LARA: Yeah, you can choose like… Yeah, you can choose the channel, you can choose, like, if you want to talk in Orcish, that is like the common language in the Horde, or you can, I don’t know, maybe if you play with a blood elf, like I did, you can actually speak the language of the blood elves too, or if you are a troll, you can speak the languages of the trolls. It’s just like, every race has this thing that makes them unique. It is a gibberish language, but it has like this purpose of making you unique and…

MELISA: And look different from the others. In a way, that’s… especially if you play it when you’re young and that makes you think about the role of languages in the real world, because it’s a bit like that as well.

LARA: Yeah.

MELISA: And in a way, for those cases when you can understand a language, that can also be one of the purposes of, like, you want to try to learn it. I know some people, they talk about the Legend of Zelda.

LARA: Yeah, Hylian. Absolutely.

MELISA: I know some people that have tried also to learn it, but it’s, like languages in the real world, it has evolved.

LARA: That’s the thing. With Zelda, I believe it has changed, it has evolved.

ALEXIS: It changed like the roots and everything.

LARA: Yeah, everything is changing. So it’s just like, sometimes you can try, yeah, maybe you find some similarities, but it doesn’t mean it has like grammatical rules and everything. There is this blog post about Alan…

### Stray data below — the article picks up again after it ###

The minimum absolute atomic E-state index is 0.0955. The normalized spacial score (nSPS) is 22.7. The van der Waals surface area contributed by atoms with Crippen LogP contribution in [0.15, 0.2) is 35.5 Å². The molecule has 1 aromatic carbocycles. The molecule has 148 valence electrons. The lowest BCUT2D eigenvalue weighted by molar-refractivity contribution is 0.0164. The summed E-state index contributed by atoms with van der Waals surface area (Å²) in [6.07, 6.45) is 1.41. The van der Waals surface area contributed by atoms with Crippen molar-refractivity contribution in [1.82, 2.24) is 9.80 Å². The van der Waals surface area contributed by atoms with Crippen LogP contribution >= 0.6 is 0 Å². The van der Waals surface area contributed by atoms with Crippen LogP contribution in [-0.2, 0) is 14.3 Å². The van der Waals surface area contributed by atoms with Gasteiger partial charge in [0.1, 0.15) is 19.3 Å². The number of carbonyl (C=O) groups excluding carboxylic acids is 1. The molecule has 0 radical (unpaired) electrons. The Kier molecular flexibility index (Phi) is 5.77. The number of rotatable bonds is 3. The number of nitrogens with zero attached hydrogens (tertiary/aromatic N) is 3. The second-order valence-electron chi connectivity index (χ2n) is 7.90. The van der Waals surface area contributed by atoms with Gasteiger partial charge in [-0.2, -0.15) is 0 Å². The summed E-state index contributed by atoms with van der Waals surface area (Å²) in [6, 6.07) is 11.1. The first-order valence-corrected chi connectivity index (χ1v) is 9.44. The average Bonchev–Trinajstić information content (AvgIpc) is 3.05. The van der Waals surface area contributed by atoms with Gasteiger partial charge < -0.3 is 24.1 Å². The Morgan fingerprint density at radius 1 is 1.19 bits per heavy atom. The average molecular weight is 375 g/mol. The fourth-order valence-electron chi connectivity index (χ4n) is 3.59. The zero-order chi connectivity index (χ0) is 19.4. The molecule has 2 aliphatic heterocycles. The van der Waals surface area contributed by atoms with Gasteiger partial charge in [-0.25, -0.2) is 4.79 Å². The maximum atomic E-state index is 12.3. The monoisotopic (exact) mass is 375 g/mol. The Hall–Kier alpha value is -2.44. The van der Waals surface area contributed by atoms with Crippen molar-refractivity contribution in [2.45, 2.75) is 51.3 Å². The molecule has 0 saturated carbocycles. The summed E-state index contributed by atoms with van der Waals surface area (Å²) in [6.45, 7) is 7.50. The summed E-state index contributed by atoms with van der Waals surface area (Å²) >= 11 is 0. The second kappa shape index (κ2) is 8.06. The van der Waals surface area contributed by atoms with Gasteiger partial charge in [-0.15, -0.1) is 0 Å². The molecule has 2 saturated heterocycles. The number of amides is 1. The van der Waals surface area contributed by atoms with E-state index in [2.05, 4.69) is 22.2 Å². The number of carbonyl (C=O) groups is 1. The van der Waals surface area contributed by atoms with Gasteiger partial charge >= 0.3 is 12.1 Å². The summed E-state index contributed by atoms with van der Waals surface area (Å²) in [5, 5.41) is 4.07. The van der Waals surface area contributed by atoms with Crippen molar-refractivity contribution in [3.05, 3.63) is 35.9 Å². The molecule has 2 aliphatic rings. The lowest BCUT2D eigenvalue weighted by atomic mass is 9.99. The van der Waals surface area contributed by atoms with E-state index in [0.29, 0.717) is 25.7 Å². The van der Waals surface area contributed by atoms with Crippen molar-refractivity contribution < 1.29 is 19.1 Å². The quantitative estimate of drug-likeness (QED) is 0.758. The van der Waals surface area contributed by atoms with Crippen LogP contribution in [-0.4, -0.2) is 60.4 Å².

ALEXIS: From Alan.

LARA: From Alan, yeah. Zucconi. Alan Zucconi. It’s so great. He actually talks about world building through fictional languages, and I think it’s so amazing what he has to say, because he says there are some fictional languages that can be translated because they have an alphabet or grammatical rules. “The entire world of The Lord of the Rings was built around a series of languages that Tolkien himself created before writing the books.” It happens the exact same in the world of video games. “Noita is one such game, where a significant part of the story is either hidden in plain sight, or behind walls that the player has to destroy.” This is amazing because, if you actually played Noita, you have some sort of story going, you can actually see the story and everything, but everything on the background, it’s like the complete story, with all the hieroglyphics and stuff because it has grammatical rules. And I’ve seen people trying to… Not myself because I don’t have the time…

MELISA: Yeah, it takes a lot.

LARA: But if you go to the writing pages, you can find all the investigation that they did and everything, and it’s so amazing. I mean, how can a fictional language get that far?